Even though there are no mandatory vaccines to travel to French Polynesia, it is recommended to update the polio vaccine and to get vaccinated against typhoid fever, hepatitis A and hepatitis B.

Health risks and advice

Medical facilities are modern in French Polynesia. Tap water is safe to drink throughout the island. It is recommended to take protective measures against mosquitoes, such as using lotion or similar products.

Medical assistance and hospitals

In case of a medical emergency in French Polynesia, you can contact SOS Médecin at 423 456. For emergencies at the hospital in Papeete, please call 420 101. Other options include Mamao Hospital (46 62 62), Taravao Hospital (57 13 33), Vaiami Specialty Hospital (42 93 70), Cardella Clinic (46 04 00), Paofai Clinic (46 16 16) and Papeete Infirmary (43 41 05).


Business hours in French Polynesia are generally from 8:00 am to 3:30 pm Monday through Friday. Some businesses may also be open on Saturdays from 8am to 11:30am.

Credit Cards

Credit cards are generally accepted in Tahiti and the Society Islands, and it is easy to withdraw money from ATMs. However, in the other archipelagos, it is advisable to bring enough cash because banks are few and have limited opening hours, and credit cards are rarely accepted. Metropolitan checks are also not accepted in most cases, or else with high commission fees.


Polynesia has a tropical climate that becomes warmer and more humid between late November and late March, known as the hot season, with temperatures ranging from 28 to 32°C. The best time to travel is from mid-April to mid-October, especially from July to September when the maaramu, the southeast trade wind, blows. The average temperature is then 24°C, except in the Austral Islands where it is cooler. The climate of the Marquesas, closer to the equator, is more humid, with rains coming later. Cyclones are relatively rare compared to the rest of the South Pacific and occur mainly between November and March, with an increasing frequency as one approaches the Tropic of Capricorn. In recent years, disturbances related to the influence of the El Niño current have increased.


Shopping hours in French Polynesia are generally Monday through Friday from 7:30 a.m. or 8:00 a.m. until 11:30 a.m. or noon, then from 1:30 p.m. or 2:00 p.m. until 5:30 p.m. or 6:00 p.m. Stores are often open until 11:30 am on Saturdays. Note that some large shopping centers outside of Papeete have longer opening hours, from 7:30 a.m. to 8 p.m.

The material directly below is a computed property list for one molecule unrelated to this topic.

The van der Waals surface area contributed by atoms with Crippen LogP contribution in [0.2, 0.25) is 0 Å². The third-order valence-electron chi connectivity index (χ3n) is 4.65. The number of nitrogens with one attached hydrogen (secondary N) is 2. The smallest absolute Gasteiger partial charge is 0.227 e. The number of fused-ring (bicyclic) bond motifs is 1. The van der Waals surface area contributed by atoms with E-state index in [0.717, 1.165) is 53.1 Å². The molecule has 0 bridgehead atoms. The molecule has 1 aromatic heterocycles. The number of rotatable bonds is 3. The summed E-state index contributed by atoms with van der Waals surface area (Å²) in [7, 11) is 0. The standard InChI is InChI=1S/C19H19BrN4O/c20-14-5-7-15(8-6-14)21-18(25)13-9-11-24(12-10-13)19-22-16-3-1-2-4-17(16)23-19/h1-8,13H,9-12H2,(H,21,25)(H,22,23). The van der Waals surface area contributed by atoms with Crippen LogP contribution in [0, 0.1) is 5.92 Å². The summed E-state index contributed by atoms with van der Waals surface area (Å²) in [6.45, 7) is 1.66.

To call Europe from Polynesia, dial 00 for international, followed by the country code (32 for Belgium, 33 for France, 41 for Switzerland) and the number of your correspondent (without the 0 for 10-digit French numbers). Phone cards specific to Polynesia are required to use the phone booths. To call from Europe to Polynesia, dial the international access code, followed by the Polynesian code (689) and the six-digit number of your correspondent. Local calls are inexpensive and the cost of international calls is decreasing (reduced rates between midnight and 6am).

Time difference

In winter, there is an 11-hour time difference between Paris and Papeete, and 12 hours in summer. Therefore, if the local time in Tahiti is noon, it will be 11pm in Paris in December and midnight in July.


A recommended option is to drink bottled mineral water, available in most places.


The official languages of French Polynesia are French and Polynesian languages, such as Tahitian, spoken by the local population. You may quickly notice that Polynesians roll the “r’s” and that Tahitian is a melodious language, with a marked vocal inflection and where the vowel plays a primary role.


The currency used in French Polynesia is the CFP (French Pacific Community) franc. Bills of 500, 1,000, 5,000 and 10,000 CFP francs, as well as coins of 1, 2, 5, 10, 20, 50 and 100 CFP francs are in circulation. Money can be exchanged at the airport, major banks, hotels and licensed stores. Cash and traveler’s checks in euros or U.S. dollars can be exchanged without commission.


Most of the islands are equipped with electricity, often by generator for the smaller ones. Although some older hotels may have 110 volt outlets, the general standard is 220 volts.